“On October 19, 1899, some 900 insurgents were routed at San Isidoro. In November, a captured message revealed the location of Aguinaldo’ new “capital” at Bayombong. A forced march with few supplies was made by Brigadier General Samuel Young’s cavalry brigade in an attempt to corner the rebel leader. A blunder by an American officer, however, allowed Aguinaldo to escape. Most of his troops, however, were killed, captured, or scattered into the jungles. One final pocket of resistance was cleaned up and the formal insurrection was over. Otis was so confident of his success that, in December of 1899, he sent three gunboats, two infantry regiments, and some artillery to the south to open up the hemp ports for commerce

“Aguinaldo, still at large, had declared a guerrilla war against the Americans in a secret society. The Katipunan (“Worshipful Association of the Sons of the People”), was formed and practiced ritual terror against the U.S. troops and their Filipino friends for 18 months. As an example, in the first four months of 1900, 442 guerrilla skirmishes cost the Americans over 450 men killed or wounded. Finally, on March 22, 1901, after a rather suspenseful undercover infiltration of Aguinaldo’s headquarters in the mountains near Palanan had succeeded, the insurgent chieftain was captured.

“One final flare-up of resistance occurred in September of 1901 when 48 men and officers of Company C, 9th U.S. Infantry, were chopped to pieces by bolo-wielding villagers in Balangiga. The U.S. Army was outraged and reacted by burning villages, capturing or killing suspected insurgents, and confiscating crops. Several U.S. officers were court-martialed for their ruthlessness during this final campaign. By July of 1932, all the Christian areas of the Philippines had been pacified. U.S. troop strength was reduced from 70,000 to 34,000 and the newly formed Philippine constabulary took over many of the police duties. On July 4, 1902, President Roosevelt proclaimed an end to hostilities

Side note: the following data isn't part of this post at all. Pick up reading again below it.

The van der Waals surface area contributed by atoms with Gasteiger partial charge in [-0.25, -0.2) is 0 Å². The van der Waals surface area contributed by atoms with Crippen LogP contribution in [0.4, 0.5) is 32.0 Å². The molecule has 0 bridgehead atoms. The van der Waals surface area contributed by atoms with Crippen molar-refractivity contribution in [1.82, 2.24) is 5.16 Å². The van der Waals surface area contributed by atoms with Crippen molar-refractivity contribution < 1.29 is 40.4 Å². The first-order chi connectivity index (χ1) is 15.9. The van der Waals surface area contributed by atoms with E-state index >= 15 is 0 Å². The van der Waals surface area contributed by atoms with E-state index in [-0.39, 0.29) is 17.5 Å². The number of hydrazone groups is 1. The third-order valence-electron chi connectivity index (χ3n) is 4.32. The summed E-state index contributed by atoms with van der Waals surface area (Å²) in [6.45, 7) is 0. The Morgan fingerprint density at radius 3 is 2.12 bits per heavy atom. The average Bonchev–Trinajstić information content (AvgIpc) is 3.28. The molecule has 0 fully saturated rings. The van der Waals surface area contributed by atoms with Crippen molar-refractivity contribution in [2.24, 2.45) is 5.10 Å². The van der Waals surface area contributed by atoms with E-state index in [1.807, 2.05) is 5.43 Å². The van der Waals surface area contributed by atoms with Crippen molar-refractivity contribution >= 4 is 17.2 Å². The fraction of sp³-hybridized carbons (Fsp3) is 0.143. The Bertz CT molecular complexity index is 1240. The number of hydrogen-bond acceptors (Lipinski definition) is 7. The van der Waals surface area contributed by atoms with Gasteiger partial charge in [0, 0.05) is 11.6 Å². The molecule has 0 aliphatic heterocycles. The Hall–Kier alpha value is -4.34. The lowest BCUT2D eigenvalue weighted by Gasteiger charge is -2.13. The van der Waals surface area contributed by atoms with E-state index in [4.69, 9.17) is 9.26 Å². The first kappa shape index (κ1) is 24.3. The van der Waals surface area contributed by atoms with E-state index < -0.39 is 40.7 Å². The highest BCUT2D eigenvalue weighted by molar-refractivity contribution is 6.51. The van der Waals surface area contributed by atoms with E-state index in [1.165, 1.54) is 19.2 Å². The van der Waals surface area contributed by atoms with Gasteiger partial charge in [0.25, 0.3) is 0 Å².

“The Insurrection cost the U.S. about $8,000,000. More than 100,000 men had been used, fighting in 2,811 actions, losing 4,243 killed and 2,818 wounded. Filipino losses have been estimated at about 16,000 killed in combat and, perhaps, another 100,000 dying of famine and disease.”

“Uniforms of the Campaign:”

“U.S. Troops – Khaki campaign (slouch) hats, dark blue “sack” coat, light blue or khaki pants. Brown or grey belts and equipment. Later in the campaign the all khaki “tropical service” uniform with brown belts began to appear.

“Insurgents – Straw hat or sometimes a grey or white felt hat with black band, long loose fitting jacket, usually white. Pants were of many colours, but rust red and grey seemed most prevalent. The only equipment was a leather haversack for ammunition, rations, and personal items.”

Dupuy, Colonel R. Ernest and Baumer, Major General William H., The Little Wars of the United States, Hawthorne Books, New York, 1968.

Scruby, Jack, “Asiatic Colonial Wargames”, The Miniature Parade, Volume 11, Number II, October 1968, pp 3-6.

Wolf, Leon, Little Brown Brother, Doubleday, Garden City, 1968.